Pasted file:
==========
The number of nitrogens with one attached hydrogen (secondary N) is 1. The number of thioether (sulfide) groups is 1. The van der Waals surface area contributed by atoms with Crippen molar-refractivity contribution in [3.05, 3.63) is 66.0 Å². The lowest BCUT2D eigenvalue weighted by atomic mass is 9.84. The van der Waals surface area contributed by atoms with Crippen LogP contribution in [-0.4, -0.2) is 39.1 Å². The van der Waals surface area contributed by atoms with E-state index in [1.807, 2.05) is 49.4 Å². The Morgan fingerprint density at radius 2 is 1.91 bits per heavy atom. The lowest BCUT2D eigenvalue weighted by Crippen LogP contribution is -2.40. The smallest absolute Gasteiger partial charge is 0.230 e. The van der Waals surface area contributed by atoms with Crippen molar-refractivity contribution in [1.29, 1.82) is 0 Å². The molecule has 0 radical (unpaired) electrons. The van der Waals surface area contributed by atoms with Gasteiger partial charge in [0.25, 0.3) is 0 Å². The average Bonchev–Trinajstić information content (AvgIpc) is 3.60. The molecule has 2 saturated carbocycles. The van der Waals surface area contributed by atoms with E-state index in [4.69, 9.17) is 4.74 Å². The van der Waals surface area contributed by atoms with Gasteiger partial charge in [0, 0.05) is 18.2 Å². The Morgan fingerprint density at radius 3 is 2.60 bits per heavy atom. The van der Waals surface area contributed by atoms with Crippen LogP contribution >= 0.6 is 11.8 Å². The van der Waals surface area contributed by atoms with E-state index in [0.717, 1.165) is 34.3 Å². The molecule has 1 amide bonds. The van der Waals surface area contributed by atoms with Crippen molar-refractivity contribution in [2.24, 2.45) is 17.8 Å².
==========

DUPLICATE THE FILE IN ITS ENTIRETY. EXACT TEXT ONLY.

The number of nitrogens with one attached hydrogen (secondary N) is 1. The number of thioether (sulfide) groups is 1. The van der Waals surface area contributed by atoms with Crippen molar-refractivity contribution in [3.05, 3.63) is 66.0 Å². The lowest BCUT2D eigenvalue weighted by atomic mass is 9.84. The van der Waals surface area contributed by atoms with Crippen LogP contribution in [-0.4, -0.2) is 39.1 Å². The van der Waals surface area contributed by atoms with E-state index in [1.807, 2.05) is 49.4 Å². The Morgan fingerprint density at radius 2 is 1.91 bits per heavy atom. The lowest BCUT2D eigenvalue weighted by Crippen LogP contribution is -2.40. The smallest absolute Gasteiger partial charge is 0.230 e. The van der Waals surface area contributed by atoms with Crippen molar-refractivity contribution in [1.29, 1.82) is 0 Å². The molecule has 0 radical (unpaired) electrons. The van der Waals surface area contributed by atoms with Gasteiger partial charge in [0.25, 0.3) is 0 Å². The average Bonchev–Trinajstić information content (AvgIpc) is 3.60. The molecule has 2 saturated carbocycles. The van der Waals surface area contributed by atoms with E-state index in [4.69, 9.17) is 4.74 Å². The van der Waals surface area contributed by atoms with Gasteiger partial charge in [0, 0.05) is 18.2 Å². The Morgan fingerprint density at radius 3 is 2.60 bits per heavy atom. The van der Waals surface area contributed by atoms with Crippen LogP contribution >= 0.6 is 11.8 Å². The van der Waals surface area contributed by atoms with E-state index in [0.717, 1.165) is 34.3 Å². The molecule has 1 amide bonds. The van der Waals surface area contributed by atoms with Crippen molar-refractivity contribution in [2.24, 2.45) is 17.8 Å².